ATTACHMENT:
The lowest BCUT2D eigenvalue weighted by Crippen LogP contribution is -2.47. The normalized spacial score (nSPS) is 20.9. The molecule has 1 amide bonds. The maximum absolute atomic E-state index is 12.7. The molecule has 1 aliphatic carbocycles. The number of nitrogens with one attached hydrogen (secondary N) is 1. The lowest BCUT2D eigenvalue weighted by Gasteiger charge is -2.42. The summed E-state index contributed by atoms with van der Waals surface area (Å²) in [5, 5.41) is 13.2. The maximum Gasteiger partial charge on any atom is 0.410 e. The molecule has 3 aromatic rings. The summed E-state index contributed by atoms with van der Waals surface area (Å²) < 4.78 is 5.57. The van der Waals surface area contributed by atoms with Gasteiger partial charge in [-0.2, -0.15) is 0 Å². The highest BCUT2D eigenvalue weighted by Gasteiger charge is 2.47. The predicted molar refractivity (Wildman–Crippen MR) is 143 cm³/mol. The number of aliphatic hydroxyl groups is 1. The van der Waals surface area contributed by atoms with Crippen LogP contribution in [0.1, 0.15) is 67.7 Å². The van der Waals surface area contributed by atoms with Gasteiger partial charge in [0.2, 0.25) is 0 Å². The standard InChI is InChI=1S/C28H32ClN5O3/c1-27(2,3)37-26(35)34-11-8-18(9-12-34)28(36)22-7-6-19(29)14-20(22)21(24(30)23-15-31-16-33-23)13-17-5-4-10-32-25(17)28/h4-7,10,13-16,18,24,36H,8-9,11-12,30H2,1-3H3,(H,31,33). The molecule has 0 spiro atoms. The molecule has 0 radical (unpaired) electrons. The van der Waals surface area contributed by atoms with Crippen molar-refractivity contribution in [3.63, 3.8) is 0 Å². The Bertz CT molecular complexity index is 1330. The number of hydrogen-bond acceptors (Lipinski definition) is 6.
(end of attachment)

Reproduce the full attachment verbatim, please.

The lowest BCUT2D eigenvalue weighted by Crippen LogP contribution is -2.47. The normalized spacial score (nSPS) is 20.9. The molecule has 1 amide bonds. The maximum absolute atomic E-state index is 12.7. The molecule has 1 aliphatic carbocycles. The number of nitrogens with one attached hydrogen (secondary N) is 1. The lowest BCUT2D eigenvalue weighted by Gasteiger charge is -2.42. The summed E-state index contributed by atoms with van der Waals surface area (Å²) in [5, 5.41) is 13.2. The maximum Gasteiger partial charge on any atom is 0.410 e. The molecule has 3 aromatic rings. The summed E-state index contributed by atoms with van der Waals surface area (Å²) < 4.78 is 5.57. The van der Waals surface area contributed by atoms with Gasteiger partial charge in [-0.2, -0.15) is 0 Å². The highest BCUT2D eigenvalue weighted by Gasteiger charge is 2.47. The predicted molar refractivity (Wildman–Crippen MR) is 143 cm³/mol. The number of aliphatic hydroxyl groups is 1. The van der Waals surface area contributed by atoms with Crippen LogP contribution in [0.1, 0.15) is 67.7 Å². The van der Waals surface area contributed by atoms with Gasteiger partial charge in [0.2, 0.25) is 0 Å². The standard InChI is InChI=1S/C28H32ClN5O3/c1-27(2,3)37-26(35)34-11-8-18(9-12-34)28(36)22-7-6-19(29)14-20(22)21(24(30)23-15-31-16-33-23)13-17-5-4-10-32-25(17)28/h4-7,10,13-16,18,24,36H,8-9,11-12,30H2,1-3H3,(H,31,33). The molecule has 0 spiro atoms. The molecule has 0 radical (unpaired) electrons. The van der Waals surface area contributed by atoms with Crippen molar-refractivity contribution in [3.63, 3.8) is 0 Å². The Bertz CT molecular complexity index is 1330. The number of hydrogen-bond acceptors (Lipinski definition) is 6.